VOICES OF INDUSTRY

 

 

on process


I produce work in batches dictated by the warp, the threads that run lengthwise along the cloth and are fixed, in tension, to the body of the loom. Every warp takes several days to move from cones of yarn to a well-dressed loom and each has its own inherent design plan and a bit of hand-driven personality imbued by the weaver's technique, mood and habits. Pattern making guides the design plan and helps to maximize use of cloth and designate design details like selvedge as hem or collar.


Each month, I am able to make about 15-20+/- pieces of work and number these according to the warp order in which they were woven. Shirts might share a warp with handkerchiefs; cloth might share a warp with a dress. In this shared company, each piece is part of a family that holds stories about a particular moment in time when the weaver's hand was perhaps overly warm from the demands of deep summer or bundled, to the wrist, in late winter;  when the weaver's mind was either intensely focused on drawing a tighter selvedge or drifting, aimlessly, over the rise and fall of her sourdough starter.

 

photography: Nicole Franzen

 60 spools of cotton.  Nicole Franzen


 

 

part I
 

One spool is wound for every 'end per inch' in preparation for dressing the warp beam. I typically use setts that include up to 30 ends per inch and 1100 ends across the width of the loom. This part of the process uses the only electrical tool in our studio, the bobbin winder, and covers us in lint from head to toe. I wear thick leather gloves to keep the yarn from cutting my skin and a bandana to cover my nose and mouth. 

 

 

 The segmented warping beam dressed to weave 50 yards of cloth.  Nicole Franzen


 

 

part II
 

The fully dressed warp beam leads to the tedious task of threading, often requiring 8-10 hours for completion. Each thread passes through a single heddle and maintains a strict order in keeping with the weaving draft. I often pull the cloth beam and beater off of the loom and sit just inside the bench on a small stool where heddles are at eye level.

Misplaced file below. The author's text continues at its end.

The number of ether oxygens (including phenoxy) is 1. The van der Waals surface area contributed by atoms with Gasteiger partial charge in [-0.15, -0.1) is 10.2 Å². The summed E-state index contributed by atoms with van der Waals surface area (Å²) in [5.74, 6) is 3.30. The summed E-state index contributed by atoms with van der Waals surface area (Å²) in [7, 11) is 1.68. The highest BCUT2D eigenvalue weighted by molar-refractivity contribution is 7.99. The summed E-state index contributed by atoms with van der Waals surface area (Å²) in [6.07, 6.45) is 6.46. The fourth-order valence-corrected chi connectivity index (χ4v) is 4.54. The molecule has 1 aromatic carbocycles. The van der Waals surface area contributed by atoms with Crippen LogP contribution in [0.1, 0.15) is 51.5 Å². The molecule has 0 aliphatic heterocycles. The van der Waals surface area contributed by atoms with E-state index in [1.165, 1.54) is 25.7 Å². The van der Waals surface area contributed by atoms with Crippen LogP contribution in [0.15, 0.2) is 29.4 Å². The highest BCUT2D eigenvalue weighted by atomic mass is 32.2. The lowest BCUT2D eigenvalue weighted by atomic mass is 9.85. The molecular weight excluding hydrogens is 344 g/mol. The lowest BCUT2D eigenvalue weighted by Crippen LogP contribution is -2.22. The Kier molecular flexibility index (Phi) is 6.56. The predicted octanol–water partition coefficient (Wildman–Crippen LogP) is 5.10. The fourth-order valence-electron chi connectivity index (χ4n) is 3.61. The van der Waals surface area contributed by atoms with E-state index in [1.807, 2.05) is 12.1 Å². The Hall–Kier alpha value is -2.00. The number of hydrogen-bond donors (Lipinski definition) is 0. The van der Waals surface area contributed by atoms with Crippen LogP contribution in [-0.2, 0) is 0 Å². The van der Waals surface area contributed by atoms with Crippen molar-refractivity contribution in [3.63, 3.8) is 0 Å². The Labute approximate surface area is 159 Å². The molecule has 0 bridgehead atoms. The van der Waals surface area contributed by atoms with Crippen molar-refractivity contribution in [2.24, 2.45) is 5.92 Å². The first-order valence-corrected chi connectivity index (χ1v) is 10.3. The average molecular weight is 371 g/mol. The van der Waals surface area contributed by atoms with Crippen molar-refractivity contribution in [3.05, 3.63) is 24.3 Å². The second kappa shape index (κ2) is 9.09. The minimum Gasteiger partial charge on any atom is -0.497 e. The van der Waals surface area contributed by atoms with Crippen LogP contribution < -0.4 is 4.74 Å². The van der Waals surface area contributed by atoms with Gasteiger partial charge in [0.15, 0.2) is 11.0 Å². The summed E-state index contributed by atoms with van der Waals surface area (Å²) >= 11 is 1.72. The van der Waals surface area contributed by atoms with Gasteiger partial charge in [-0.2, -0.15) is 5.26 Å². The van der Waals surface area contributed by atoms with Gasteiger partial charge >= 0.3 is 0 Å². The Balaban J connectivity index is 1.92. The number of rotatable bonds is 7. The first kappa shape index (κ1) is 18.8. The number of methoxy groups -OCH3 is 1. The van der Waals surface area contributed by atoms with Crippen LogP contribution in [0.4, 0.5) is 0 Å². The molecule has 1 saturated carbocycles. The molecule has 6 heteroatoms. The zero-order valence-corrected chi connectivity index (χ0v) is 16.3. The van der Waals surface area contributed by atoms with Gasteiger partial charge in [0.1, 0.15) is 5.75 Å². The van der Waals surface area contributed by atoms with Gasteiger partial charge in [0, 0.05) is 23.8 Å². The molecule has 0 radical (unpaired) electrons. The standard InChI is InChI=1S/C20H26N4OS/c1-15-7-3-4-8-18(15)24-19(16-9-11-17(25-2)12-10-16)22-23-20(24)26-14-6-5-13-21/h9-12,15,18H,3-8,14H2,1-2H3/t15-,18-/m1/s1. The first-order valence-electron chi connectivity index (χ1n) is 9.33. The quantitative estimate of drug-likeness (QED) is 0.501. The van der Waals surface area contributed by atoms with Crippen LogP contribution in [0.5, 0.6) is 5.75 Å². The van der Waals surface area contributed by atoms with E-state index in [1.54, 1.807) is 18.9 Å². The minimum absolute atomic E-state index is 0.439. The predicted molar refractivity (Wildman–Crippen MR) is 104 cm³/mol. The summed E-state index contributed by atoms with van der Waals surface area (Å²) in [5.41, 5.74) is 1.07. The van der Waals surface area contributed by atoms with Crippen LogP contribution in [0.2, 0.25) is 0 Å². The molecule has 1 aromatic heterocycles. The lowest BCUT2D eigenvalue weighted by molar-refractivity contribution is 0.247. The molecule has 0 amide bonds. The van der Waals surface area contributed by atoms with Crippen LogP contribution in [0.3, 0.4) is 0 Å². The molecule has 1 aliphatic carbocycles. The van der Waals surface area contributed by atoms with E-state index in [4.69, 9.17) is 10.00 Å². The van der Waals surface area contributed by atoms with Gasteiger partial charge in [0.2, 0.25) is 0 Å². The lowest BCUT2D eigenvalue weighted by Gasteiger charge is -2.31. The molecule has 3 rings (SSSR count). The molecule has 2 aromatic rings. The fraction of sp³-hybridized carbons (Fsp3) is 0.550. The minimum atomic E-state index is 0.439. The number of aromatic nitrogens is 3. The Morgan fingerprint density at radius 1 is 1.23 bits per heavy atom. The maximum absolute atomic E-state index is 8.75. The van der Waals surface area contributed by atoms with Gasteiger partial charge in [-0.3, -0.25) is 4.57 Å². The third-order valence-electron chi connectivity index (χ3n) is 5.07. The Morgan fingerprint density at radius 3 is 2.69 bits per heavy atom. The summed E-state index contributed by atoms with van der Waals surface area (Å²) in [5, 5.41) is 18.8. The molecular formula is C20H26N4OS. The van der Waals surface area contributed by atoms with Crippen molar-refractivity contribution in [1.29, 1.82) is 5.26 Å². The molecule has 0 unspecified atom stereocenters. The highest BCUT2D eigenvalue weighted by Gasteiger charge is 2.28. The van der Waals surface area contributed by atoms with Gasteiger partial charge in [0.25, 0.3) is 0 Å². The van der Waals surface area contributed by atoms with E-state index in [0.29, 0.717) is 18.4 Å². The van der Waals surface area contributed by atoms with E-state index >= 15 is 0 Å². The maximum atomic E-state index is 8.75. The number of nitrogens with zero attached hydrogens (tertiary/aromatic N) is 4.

Our production looms have two treadles; one to advance the dobby and one to raise the harnesses.  Brian Ferry

 

 

part III
 

After the heddles, each yarn is then 'sleyed' through the reed of the beater at intervals based on the sett of the cloth. I treat myself to a bit of whiskey when the last thread has been pulled through and tied to the cloth beam. Once the dobby mechanism has been set, weaving, at long last, may begin.

 Swinging the handle to propel the flying shuttle always makes me think of ping pong or tennis.  Nicole Franzen

 

 

part IV
 

Weaving with the flying shuttle helps to relieve tension on the wrists during long stretches of production, though I far prefer hand throwing the shuttle and do so as often as possible. Flying shuttles are weighted on either end and make a bit of clatter and clang as they move from side to side. Both of my production looms are entirely powered by the body, relying on my legs to raise and lower the harnesses and my shoulders and arms to move the weft across the loom. I relish the physicality of this process and the connection to my running practice in keeping me strong and agile to meet the demands of the loom.

 

 

voices of industry
voices of industry

 

finishing

 

Garments are finished by my meticulous pattern maker and tailor, Jisun Lee. At the end of each week, Jisun picks up a length of yardage with each garment marked along the cloth and drops off the prior week's finished work. This partnership is one of great trust and reward, graced with mutual admiration and respect for the other's expertise. 

 

 

 

I am fortunate to work with a few select stockists who share the same values and uphold the same level of integrity in the work that they do. This is slow work, difficult to pursue in an industry fraught with trend and endless pace. This is the work of artists, thinkers, craftsmen and activists and exactly the kind of work I want filling my days.